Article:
- Distance: 4mm (at 1m-50m range, 1δ)
- Angle (horizontal/vertical): 0.003⁰(60μrad/60μrad).
The main methodological aspects of the project were:
- Choosing a suitable location for the TLS and targets
- Authorizations from the management of the offshore facility for sampling
- Systematic scanning of the facility to capture 3D point clouds
- Data processing (including auto-rectification, point cloud filtering and modelling and exporting of the maps) of the point cloud using Cyclone 0 software.
The TLS fieldwork encountered some obstacles, predominantly the unfavourable conditions typically associated with marine environments, such as gusty winds and downpours. Strong winds impeded the operation of the scanner, making it move faster than normal when it was going with the breeze, and impeding its progress when the scanner was facing in the opposite direction. To overcome this obstacle, field technicians placed the scanner in positions where segments of the platform shielded it from the wind. While scanning in the rain, raindrops picked by the Leica ScanStation 2 introduced extraneous noise into the data which was interpreted as signals. In this case, the scanning operation was delayed until favourable weather conditions had returned. Despite these obstacles, the quality assurance of the finished product illustrates that the HDS Leica ScanStation-2 TSL produced a 3D as-built model of the offshore gas platform quickly and with high precision (see Figure 2).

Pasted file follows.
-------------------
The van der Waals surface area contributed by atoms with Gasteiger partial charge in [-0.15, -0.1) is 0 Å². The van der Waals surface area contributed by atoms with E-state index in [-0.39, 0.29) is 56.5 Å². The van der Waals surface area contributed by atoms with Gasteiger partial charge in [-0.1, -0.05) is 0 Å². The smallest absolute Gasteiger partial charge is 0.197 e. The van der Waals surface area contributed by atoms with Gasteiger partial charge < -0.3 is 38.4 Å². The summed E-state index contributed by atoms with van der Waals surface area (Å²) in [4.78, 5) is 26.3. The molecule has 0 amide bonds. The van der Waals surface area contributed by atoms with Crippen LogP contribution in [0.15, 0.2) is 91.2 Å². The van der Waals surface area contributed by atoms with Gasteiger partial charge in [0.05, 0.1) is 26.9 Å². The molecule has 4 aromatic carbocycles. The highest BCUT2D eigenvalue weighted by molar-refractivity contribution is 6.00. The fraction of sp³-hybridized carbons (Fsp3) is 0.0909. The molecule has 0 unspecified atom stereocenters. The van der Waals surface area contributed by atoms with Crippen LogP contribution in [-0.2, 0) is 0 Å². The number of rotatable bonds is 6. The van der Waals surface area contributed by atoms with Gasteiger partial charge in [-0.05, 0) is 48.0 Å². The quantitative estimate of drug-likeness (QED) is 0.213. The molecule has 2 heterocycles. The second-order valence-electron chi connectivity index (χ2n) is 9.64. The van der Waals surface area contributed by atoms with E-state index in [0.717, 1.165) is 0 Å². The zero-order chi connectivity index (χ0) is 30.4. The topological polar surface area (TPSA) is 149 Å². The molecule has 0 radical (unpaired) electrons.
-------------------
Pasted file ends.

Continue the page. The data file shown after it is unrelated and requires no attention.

Although TLS has proven to be immensely useful in the aforementioned project, and also in the wider LS and geomatics industry, its adoption in many of the third-world countries has been sluggish. The literature does not provide a definitive reason for the slow uptake of TLS in such countries. Therefore, the authors conducted a survey among 81 practicing registered land surveyors in Enugu, Nigeria, with a variety of experience, length of practice, academic qualifications and awareness of LS instrumentation.
The survey revealed that only approximately 3.7% of the respondents have used terrestrial scanning technology. Around 38% of respondents indicated that they had heard about the technology but not seen it, while around 45.6% said they had seen it but not used it for any practical LS activity. According to the data, there is a dominance of mostly regular LS operations, including cadastral services, engineering surveying and land information management (LIM). These can often be implemented using basic indigenous logistics. The findings underscore evidence of slow adoption of TLS in the study area and suggest that the contributing factors to this situation include lack of funds, poor technical capacity and the shrinking value and scope of work exclusive to traditional land professionals.
Implications and the way forward